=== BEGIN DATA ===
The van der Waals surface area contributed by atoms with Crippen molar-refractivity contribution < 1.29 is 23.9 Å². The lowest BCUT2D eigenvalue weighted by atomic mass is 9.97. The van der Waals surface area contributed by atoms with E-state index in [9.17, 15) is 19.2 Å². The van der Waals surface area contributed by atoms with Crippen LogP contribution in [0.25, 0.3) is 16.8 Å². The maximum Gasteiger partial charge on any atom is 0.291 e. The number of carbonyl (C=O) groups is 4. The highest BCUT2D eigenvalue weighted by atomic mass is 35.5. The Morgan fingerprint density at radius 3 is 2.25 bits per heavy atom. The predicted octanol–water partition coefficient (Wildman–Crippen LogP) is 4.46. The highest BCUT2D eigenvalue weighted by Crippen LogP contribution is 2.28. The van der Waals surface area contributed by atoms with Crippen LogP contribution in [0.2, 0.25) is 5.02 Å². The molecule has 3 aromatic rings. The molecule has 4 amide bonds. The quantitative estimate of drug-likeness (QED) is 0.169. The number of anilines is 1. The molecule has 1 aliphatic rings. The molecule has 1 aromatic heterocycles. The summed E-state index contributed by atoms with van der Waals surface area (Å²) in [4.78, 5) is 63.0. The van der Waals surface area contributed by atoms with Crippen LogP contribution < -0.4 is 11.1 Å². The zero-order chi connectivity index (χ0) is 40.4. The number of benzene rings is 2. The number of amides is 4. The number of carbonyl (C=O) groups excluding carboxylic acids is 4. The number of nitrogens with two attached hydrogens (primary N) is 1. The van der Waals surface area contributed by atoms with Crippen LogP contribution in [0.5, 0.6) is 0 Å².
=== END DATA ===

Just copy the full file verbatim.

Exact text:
The van der Waals surface area contributed by atoms with Crippen molar-refractivity contribution < 1.29 is 23.9 Å². The lowest BCUT2D eigenvalue weighted by atomic mass is 9.97. The van der Waals surface area contributed by atoms with E-state index in [9.17, 15) is 19.2 Å². The van der Waals surface area contributed by atoms with Crippen LogP contribution in [0.25, 0.3) is 16.8 Å². The maximum Gasteiger partial charge on any atom is 0.291 e. The number of carbonyl (C=O) groups is 4. The highest BCUT2D eigenvalue weighted by atomic mass is 35.5. The Morgan fingerprint density at radius 3 is 2.25 bits per heavy atom. The predicted octanol–water partition coefficient (Wildman–Crippen LogP) is 4.46. The highest BCUT2D eigenvalue weighted by Crippen LogP contribution is 2.28. The van der Waals surface area contributed by atoms with Crippen LogP contribution in [0.2, 0.25) is 5.02 Å². The molecule has 3 aromatic rings. The molecule has 4 amide bonds. The quantitative estimate of drug-likeness (QED) is 0.169. The number of anilines is 1. The molecule has 1 aliphatic rings. The molecule has 1 aromatic heterocycles. The summed E-state index contributed by atoms with van der Waals surface area (Å²) in [4.78, 5) is 63.0. The van der Waals surface area contributed by atoms with Crippen LogP contribution < -0.4 is 11.1 Å². The zero-order chi connectivity index (χ0) is 40.4. The number of benzene rings is 2. The number of amides is 4. The number of carbonyl (C=O) groups excluding carboxylic acids is 4. The number of nitrogens with two attached hydrogens (primary N) is 1. The van der Waals surface area contributed by atoms with Crippen LogP contribution in [0.5, 0.6) is 0 Å².